Last Spring, amid working of drafts of my upcoming book Strange Material: Storytelling Through Textiles, I managed to squeeze in a few other writing projects, including a personal essay on embroidery and community called Stitching It Together for Betsy Greer‘s new anthology Craftivism: The Art of Craft and Activism.
Without giving away too much, the essay discusses my experience of teaching craft, the value that I see in it, and how communities can come together around making.
I feel honoured to be included in a book that really is a whose-who of the current craftivism movement – among my favourite parts of the book are an essay called Don’t Get Angry, Get Cross-Stitch by Jamie Chalmers, the beloved Mr. X Stitch; and an interview with Maria Molteni of NCAA New Works, a fibre artist that makes nets for forlorn basketball hoops; and an essay by filmmaker Faythe Levine (the brains behind Handmade Nation and more recently, the Sign Painters movie) on craft as a method of empowerment. This is truly a wonderful collection, and I’d recommend it even if I wasn’t involved in the project. The more time I spend with this book, the more I find to re-read and savour.
The past two weeks have also been busy ones for me as I’ve finished book edits on Strange Material (cover art debuting very soon!) and I’m planning a highly-creative, East Coast/West Coast book tour for the fall with Betsy Greer and the fabulous Kim Werker of Make it Mighty Ugly. If you know of a tour venue that we must visit in Vancouver, Seattle, Portland, DC, Toronto, or New York; please drop me a line in the comments below.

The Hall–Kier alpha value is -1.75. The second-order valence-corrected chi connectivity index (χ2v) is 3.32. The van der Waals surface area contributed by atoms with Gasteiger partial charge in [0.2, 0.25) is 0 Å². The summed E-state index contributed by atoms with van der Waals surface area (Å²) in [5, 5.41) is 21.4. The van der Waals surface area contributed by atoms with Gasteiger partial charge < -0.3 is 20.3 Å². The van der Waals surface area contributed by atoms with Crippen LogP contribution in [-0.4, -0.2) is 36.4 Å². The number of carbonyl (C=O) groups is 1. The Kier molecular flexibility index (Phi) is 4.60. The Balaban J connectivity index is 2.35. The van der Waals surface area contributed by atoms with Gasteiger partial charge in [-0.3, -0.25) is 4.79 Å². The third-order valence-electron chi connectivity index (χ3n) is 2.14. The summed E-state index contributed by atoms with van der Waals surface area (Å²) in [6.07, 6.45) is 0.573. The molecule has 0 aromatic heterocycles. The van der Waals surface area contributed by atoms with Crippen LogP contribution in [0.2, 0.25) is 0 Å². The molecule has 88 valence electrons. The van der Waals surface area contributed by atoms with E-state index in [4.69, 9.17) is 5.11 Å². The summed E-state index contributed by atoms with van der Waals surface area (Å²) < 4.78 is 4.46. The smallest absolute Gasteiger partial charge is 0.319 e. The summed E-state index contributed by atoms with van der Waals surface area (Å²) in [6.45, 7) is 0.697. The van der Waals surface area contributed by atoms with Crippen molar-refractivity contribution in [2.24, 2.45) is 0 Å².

The manuscript for my new book Strange Material is due in exactly one month. While I’ve been stealing away to coffee shops on my lunch hour and turning down plans with friends over the past few months in order to write, nothing works better for me than having long stretches of time to mentally meander, run word-counts as a mark of my progress, and simply write without a time constraint. I learned long ago that if I promise to go somewhere at 8 pm, my mind takes a unwarranted vacation from the hours of noon until 8 pm just because I know that I am going somewhere later. Likewise, if I’ve promised myself that I’ll write, but instead find myself out for drinks with friends – I’ll end up being angsty (and a sheer joy to hang out with) because in the back of my mind I’m thinking about what I should be doing at my desk. So, ever so often, I need to go into hermit-mode. This week, I’ve taken four days off of my day job to do nothing but write.
With each of my books, I’ve been lucky to have weeks of time away from the world in order to think. I’ve house-sat for my parents. I’ve stayed in friends’ guest rooms. And I’ve made myself stay home. I’ve tried to ignore Facebook. I’ve spent less time on Twitter. I’ve even ignored email. I’ve forcibly stopped myself from playing with Pinterest, or dreaming up apartment decor ideas from DesignSponge, or fantasizing that I will one day live in a fabulous loft and collect abstract art for sale at www.saatchionline.com. I’d like to be planning something crazy for Halloween or sewing the latest Colette pattern, but for now I’m content with writing. I keep a list of these diversions to be my reward when the project is over.
I often find myself asked how I take on long writing projects – especially while working full time, and my first answer is ‘I don’t know’. But really, I rely on a couple of simple tools:
- The eloquent and classily named ‘butt in chair’ technique. Frankly, if you want to write, you have to sit in the same place for a certain amount of time. I set myself a goal of how long I plan to write most days. I also set myself a word-count, usually 500 – 700 words a day when I’m working on a long project.
- Lunch hours – I often eat at my desk while working so that I can go to a coffee shop and write for during my lunch hour. I find I can accomplish a lot in 45 minutes when I know I have to be back at the office.